To cut or not to cut?
As I write this in September, the leaves are already turning as the days move from warming afternoon sun slanting across golden fields to chilly evenings and fresh mornings. A t-shirt is certainly not sufficient for the early morning blackberry-picking dog walk! For the gardeners, this time of year is associated with ‘putting the garden to bed’; a concept I always struggle with.
Hack it back?
Do I cut everything down to give it all a tidy shape? An approach I’ve seen when people have a shiny new pair of secateurs or loppers and just can’t stop snipping! While this leaves the garden looking neat it reminds me of scalped children leaving the barbers with the new-term haircut – willing that fringe to regrow! And, by removing all the foliage, the more tender plants can be more vulnerable to frost damage.
Scruffy round the edges?
Or, do I leave foliage and seed heads on to provide protection and to feed the birds? I’m always hopeful goldfinches will visit the garden, perching on the remains of echinops, sharp beaks tweezing out the seeds from the spiky heads. I love the fact that the collective noun for these lovely birds is a “Charm”!
I must admit to a compromise. Good seed providers, which look great, such as ornamental thistles, coneflowers (echinacea) and sunflowers, I leave well alone. Others, such as delphinium, peony, hosta, phlox, and dahlia (if you are not lifting), I cut back to the ground, mulching the most tender to protect the crowns from frost. Remember to collect the seeds in labelled paper envelopes – or at least waft it around the garden a bit – before you compost or brown bin the remains.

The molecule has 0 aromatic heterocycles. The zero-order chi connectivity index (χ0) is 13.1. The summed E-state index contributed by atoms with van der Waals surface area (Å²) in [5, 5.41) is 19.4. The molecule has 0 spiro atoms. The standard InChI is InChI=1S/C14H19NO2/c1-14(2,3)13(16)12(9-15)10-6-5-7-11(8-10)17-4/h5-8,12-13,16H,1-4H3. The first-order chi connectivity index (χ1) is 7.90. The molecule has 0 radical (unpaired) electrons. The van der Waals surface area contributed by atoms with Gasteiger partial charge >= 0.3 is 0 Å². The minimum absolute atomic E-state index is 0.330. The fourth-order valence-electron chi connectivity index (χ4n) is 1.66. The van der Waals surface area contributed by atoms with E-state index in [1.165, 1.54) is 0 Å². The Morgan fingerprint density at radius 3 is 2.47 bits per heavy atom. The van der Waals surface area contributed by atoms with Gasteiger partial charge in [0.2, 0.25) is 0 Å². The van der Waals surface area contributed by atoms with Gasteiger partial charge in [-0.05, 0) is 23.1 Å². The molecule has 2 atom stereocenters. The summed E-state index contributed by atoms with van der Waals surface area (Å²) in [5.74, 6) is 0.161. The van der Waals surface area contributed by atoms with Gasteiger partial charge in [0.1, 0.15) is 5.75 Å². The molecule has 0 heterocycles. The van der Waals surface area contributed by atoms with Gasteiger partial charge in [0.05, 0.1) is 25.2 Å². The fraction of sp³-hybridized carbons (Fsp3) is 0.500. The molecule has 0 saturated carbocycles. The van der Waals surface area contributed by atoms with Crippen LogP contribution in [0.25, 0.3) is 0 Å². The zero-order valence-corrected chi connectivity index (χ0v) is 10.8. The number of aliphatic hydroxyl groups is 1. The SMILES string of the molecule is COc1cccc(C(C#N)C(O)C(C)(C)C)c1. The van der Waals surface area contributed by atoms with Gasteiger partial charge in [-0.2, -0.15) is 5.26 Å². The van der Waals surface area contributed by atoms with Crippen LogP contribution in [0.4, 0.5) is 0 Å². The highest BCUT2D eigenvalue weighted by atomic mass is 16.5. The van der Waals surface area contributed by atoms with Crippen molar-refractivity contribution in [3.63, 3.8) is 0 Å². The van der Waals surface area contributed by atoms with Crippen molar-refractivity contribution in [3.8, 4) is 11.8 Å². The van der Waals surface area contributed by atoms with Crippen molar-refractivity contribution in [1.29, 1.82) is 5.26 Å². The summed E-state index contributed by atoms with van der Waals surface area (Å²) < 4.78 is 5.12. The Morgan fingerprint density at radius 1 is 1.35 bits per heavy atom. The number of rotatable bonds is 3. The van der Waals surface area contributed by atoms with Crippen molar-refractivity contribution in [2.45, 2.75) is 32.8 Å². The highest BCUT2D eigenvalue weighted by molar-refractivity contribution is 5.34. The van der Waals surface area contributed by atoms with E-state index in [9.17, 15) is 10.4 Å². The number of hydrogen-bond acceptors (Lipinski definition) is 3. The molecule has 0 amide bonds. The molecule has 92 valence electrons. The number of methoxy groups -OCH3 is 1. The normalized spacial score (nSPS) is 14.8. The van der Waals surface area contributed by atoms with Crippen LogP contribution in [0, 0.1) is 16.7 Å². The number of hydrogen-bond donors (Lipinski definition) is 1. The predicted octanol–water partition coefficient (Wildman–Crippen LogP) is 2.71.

Plan a new border
It’s a great time to plan and plant up a new border with perennials, shrubs and spring bulbs. If that is on your to do list think about rhythm, height variation, colour palate, texture and seasonality. And make sure you choose the right plant– habit, colour, perfume, hardiness, maintenance….for the right place– sun level, moisture, aspect etc.
For existing borders it’s time to lift and divide overcrowded perennials – if you don’t want to replant the excess, pot it up and give it away. It’s also a great time to plant spring bulbs and some seeds sown now will givebigger, better plants that will flower/crop earlier than those sown in spring. Try antirrhinum, sweet pea and lupin under glass and direct sow broad beans, cornflower, larkspur and poppy – to name just a few!
Sow seeds like lupins now for stronger plants next year
If you would like help to design a pollinator friendly garden, please drop me an email – firstname.lastname@example.org